Church Strategy

I’ve been thinking about church strategy for a little while, and have some books on my digital book shelf that I plan on reading about the topic.  In some ways I’m in the early stages of thinking about it.  In other ways I think I’m far along, thanks to years of being in business, working with clients, and thinking about how my lessons apply to churches.

So it seems time for me to go deeper and to study more on the subject, which I will do.  But in some ways it seems to me that the foundation for strategy is already found in John’s gospel as Christ is preaching on what we now call Palm Sunday, and is simply this:  And I, when I am lifted up from the earth, will draw all people to myself.  The apostle tells us that Christ was teaching about how he would be lifted up on the cross, but Spurgeon tells us that there is an “attractive power of the cross of Christ.”

I truly believe that this is the first step to understanding church strategy.  How belief in the gospel is manifested (in service, in teaching, in fellowship) will be different, just as liturgical expressions vary.  But it starts with lifting up Jesus Christ.

I end with two things: the link to Spurgeon’s sermon (http://www.romans45.org/spurgeon/sermons/0139.htm), and the other a video of simple yet profound hymn, and one of my favorites: Lift High the Cross.   As God’s stewards of the money, properties, and talents in our purview, let’s always remember to raise Christ in our thoughts and actions.

 

https://www.youtube.com/watch?v=auHvvjbnFEk

Lift high the cross, the love of Christ proclaim
till all the world adore his sacred name.

1. Come, Christians, follow where the Master trod,
our King victorious, Christ the Son of God.

Lift high the cross, the love of Christ proclaim
till all the world adore his sacred name.

2. Led on their way by this triumphant sign,
the hosts of God in conquering ranks combine.

Lift high the cross, the love of Christ proclaim
till all the world adore his sacred name.

3. Each newborn servant of the Crucified
bears on the brow the seal of him who died.

Lift high the cross, the love of Christ proclaim
till all the world adore his sacred name.

4. O Lord, once lifted on the glorious tree,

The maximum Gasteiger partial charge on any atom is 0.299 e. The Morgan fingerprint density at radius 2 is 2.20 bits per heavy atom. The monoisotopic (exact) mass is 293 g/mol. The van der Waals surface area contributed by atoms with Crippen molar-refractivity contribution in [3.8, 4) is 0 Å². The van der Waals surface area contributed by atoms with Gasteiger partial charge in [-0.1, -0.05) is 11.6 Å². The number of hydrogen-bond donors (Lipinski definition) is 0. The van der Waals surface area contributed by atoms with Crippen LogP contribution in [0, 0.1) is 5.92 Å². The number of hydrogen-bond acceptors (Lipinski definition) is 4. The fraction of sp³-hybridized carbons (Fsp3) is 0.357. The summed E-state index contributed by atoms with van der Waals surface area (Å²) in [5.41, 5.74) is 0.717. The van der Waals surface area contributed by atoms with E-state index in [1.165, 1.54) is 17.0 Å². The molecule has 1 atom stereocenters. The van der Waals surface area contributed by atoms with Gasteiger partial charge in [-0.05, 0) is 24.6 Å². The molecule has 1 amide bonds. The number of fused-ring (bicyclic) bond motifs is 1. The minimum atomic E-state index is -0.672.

your death has brought us life eternally.

Lift high the cross, the love of Christ proclaim
till all the world adore his sacred name.

5. So shall our song of triumph ever be:
praise to the Crucified for victory!

Lift high the cross, the love of Christ proclaim
till all the world adore his sacred name.

Which would you prefer?

I’m obviously on an income kick as of late, and I have one more thing that I’m thinking about regarding income to get out of my system… at least for the moment.  And that is the question about which income preferences: all else being equal, is it better to have one major donor or multiple donors giving smaller gifts?  Actually, why not throw a real number here to make it real: is it better to have one donor give $100,000 or 20 donors giving $5,000 each?

I’d have to go with multiple donors giving smaller gifts, and here’s why: you’re sunk if the major donor pulls out, while losing one $5,000 donor would hurt but wouldn’t be catastrophic.  The major donor scenario creates what we refer to in finances as “concentration risk.”  All the revenue is concentrated in one source.

The reality is that organizations typically have a diverse group of donors, the investors, sustainers, and tippers that I discussed two posts ago.  However, as you look at your fundraising strategy and budget your income, be thinking about how this might be relevant to your ministry.  Is your ministry reliant on one major donor?  What would happen if they stopped giving?  Does the ministry have enough sustaining givers?  If not, why not?  If you do have a good pool of sustaining givers, could one or more be convinced to up their support so that the ministry can fund new and important outreach initiatives?

So be thinking about your income in terms of how giving is concentrated among givers and think about how to diversify and encourage prudent giving.